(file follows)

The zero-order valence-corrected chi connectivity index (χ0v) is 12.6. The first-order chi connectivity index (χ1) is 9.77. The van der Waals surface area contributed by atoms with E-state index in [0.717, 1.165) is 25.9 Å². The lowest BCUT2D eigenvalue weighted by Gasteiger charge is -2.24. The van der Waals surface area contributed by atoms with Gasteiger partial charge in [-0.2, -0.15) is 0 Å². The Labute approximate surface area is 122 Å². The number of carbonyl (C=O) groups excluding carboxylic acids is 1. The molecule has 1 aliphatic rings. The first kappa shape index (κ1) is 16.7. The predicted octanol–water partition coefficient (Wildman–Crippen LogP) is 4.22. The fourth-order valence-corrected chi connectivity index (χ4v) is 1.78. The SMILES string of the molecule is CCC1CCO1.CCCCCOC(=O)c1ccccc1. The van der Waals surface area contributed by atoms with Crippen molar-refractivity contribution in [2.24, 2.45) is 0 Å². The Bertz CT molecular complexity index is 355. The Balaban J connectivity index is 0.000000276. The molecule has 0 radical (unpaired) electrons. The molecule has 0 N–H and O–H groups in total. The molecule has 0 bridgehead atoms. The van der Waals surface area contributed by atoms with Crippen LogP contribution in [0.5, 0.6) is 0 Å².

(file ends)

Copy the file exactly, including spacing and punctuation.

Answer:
The zero-order valence-corrected chi connectivity index (χ0v) is 12.6. The first-order chi connectivity index (χ1) is 9.77. The van der Waals surface area contributed by atoms with E-state index in [0.717, 1.165) is 25.9 Å². The lowest BCUT2D eigenvalue weighted by Gasteiger charge is -2.24. The van der Waals surface area contributed by atoms with Gasteiger partial charge in [-0.2, -0.15) is 0 Å². The Labute approximate surface area is 122 Å². The number of carbonyl (C=O) groups excluding carboxylic acids is 1. The molecule has 1 aliphatic rings. The first kappa shape index (κ1) is 16.7. The predicted octanol–water partition coefficient (Wildman–Crippen LogP) is 4.22. The fourth-order valence-corrected chi connectivity index (χ4v) is 1.78. The SMILES string of the molecule is CCC1CCO1.CCCCCOC(=O)c1ccccc1. The van der Waals surface area contributed by atoms with Crippen molar-refractivity contribution in [2.24, 2.45) is 0 Å². The Bertz CT molecular complexity index is 355. The Balaban J connectivity index is 0.000000276. The molecule has 0 radical (unpaired) electrons. The molecule has 0 N–H and O–H groups in total. The molecule has 0 bridgehead atoms. The van der Waals surface area contributed by atoms with Crippen LogP contribution in [0.5, 0.6) is 0 Å².